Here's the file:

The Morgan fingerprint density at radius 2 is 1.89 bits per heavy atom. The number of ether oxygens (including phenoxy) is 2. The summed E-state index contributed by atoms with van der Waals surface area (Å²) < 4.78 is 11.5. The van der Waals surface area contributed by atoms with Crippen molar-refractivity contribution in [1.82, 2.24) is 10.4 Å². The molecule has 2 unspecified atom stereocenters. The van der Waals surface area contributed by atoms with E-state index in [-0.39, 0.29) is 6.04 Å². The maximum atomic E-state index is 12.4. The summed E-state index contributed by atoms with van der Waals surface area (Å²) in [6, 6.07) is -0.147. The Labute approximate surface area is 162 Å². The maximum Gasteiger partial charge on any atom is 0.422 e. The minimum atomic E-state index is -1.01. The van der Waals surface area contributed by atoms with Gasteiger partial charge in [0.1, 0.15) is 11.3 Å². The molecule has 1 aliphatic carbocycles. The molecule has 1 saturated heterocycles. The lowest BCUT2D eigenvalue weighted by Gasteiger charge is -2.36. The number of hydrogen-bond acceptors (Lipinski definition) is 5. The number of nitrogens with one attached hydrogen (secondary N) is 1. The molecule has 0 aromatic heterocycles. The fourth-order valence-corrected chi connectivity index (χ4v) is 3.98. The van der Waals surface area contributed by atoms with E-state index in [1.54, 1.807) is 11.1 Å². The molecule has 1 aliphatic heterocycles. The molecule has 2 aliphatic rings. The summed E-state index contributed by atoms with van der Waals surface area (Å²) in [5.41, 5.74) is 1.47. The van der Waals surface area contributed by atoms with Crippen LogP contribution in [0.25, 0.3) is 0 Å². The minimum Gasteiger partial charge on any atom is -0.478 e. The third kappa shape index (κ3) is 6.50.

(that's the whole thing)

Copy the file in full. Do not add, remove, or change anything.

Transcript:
The Morgan fingerprint density at radius 2 is 1.89 bits per heavy atom. The number of ether oxygens (including phenoxy) is 2. The summed E-state index contributed by atoms with van der Waals surface area (Å²) < 4.78 is 11.5. The van der Waals surface area contributed by atoms with Crippen molar-refractivity contribution in [1.82, 2.24) is 10.4 Å². The molecule has 2 unspecified atom stereocenters. The van der Waals surface area contributed by atoms with E-state index in [-0.39, 0.29) is 6.04 Å². The maximum atomic E-state index is 12.4. The summed E-state index contributed by atoms with van der Waals surface area (Å²) in [6, 6.07) is -0.147. The Labute approximate surface area is 162 Å². The maximum Gasteiger partial charge on any atom is 0.422 e. The minimum atomic E-state index is -1.01. The van der Waals surface area contributed by atoms with Gasteiger partial charge in [0.1, 0.15) is 11.3 Å². The molecule has 1 aliphatic carbocycles. The molecule has 1 saturated heterocycles. The lowest BCUT2D eigenvalue weighted by Gasteiger charge is -2.36. The number of hydrogen-bond acceptors (Lipinski definition) is 5. The number of nitrogens with one attached hydrogen (secondary N) is 1. The molecule has 0 aromatic heterocycles. The fourth-order valence-corrected chi connectivity index (χ4v) is 3.98. The van der Waals surface area contributed by atoms with E-state index in [1.54, 1.807) is 11.1 Å². The molecule has 1 aliphatic heterocycles. The molecule has 2 aliphatic rings. The summed E-state index contributed by atoms with van der Waals surface area (Å²) in [5.41, 5.74) is 1.47. The van der Waals surface area contributed by atoms with Crippen LogP contribution in [0.25, 0.3) is 0 Å². The minimum Gasteiger partial charge on any atom is -0.478 e. The third kappa shape index (κ3) is 6.50.